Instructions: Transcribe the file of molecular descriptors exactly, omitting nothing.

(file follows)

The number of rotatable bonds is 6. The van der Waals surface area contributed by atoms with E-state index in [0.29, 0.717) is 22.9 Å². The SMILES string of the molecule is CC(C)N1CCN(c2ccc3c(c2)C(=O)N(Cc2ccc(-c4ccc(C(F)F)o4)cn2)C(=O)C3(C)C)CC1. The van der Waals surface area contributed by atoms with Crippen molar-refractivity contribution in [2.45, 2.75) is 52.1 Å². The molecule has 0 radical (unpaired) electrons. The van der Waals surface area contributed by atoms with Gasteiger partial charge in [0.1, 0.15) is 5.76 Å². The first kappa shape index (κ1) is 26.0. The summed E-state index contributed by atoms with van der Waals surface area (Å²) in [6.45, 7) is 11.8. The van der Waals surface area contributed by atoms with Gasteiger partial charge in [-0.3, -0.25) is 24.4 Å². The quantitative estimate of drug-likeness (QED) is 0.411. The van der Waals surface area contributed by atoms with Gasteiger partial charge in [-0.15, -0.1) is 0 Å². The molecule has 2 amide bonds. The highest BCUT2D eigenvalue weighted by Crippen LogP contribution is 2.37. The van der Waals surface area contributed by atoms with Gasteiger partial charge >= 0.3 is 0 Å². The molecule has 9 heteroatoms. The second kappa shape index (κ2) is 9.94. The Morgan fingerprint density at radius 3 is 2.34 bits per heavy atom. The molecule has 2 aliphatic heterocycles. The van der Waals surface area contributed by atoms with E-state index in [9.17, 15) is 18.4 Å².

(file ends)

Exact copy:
The number of rotatable bonds is 6. The van der Waals surface area contributed by atoms with E-state index in [0.29, 0.717) is 22.9 Å². The SMILES string of the molecule is CC(C)N1CCN(c2ccc3c(c2)C(=O)N(Cc2ccc(-c4ccc(C(F)F)o4)cn2)C(=O)C3(C)C)CC1. The van der Waals surface area contributed by atoms with Crippen molar-refractivity contribution in [2.45, 2.75) is 52.1 Å². The molecule has 0 radical (unpaired) electrons. The van der Waals surface area contributed by atoms with Gasteiger partial charge in [0.1, 0.15) is 5.76 Å². The first kappa shape index (κ1) is 26.0. The summed E-state index contributed by atoms with van der Waals surface area (Å²) in [6.45, 7) is 11.8. The van der Waals surface area contributed by atoms with Gasteiger partial charge in [-0.3, -0.25) is 24.4 Å². The quantitative estimate of drug-likeness (QED) is 0.411. The van der Waals surface area contributed by atoms with Gasteiger partial charge in [-0.15, -0.1) is 0 Å². The molecule has 2 amide bonds. The highest BCUT2D eigenvalue weighted by Crippen LogP contribution is 2.37. The van der Waals surface area contributed by atoms with Gasteiger partial charge >= 0.3 is 0 Å². The molecule has 9 heteroatoms. The second kappa shape index (κ2) is 9.94. The Morgan fingerprint density at radius 3 is 2.34 bits per heavy atom. The molecule has 2 aliphatic heterocycles. The van der Waals surface area contributed by atoms with E-state index in [9.17, 15) is 18.4 Å².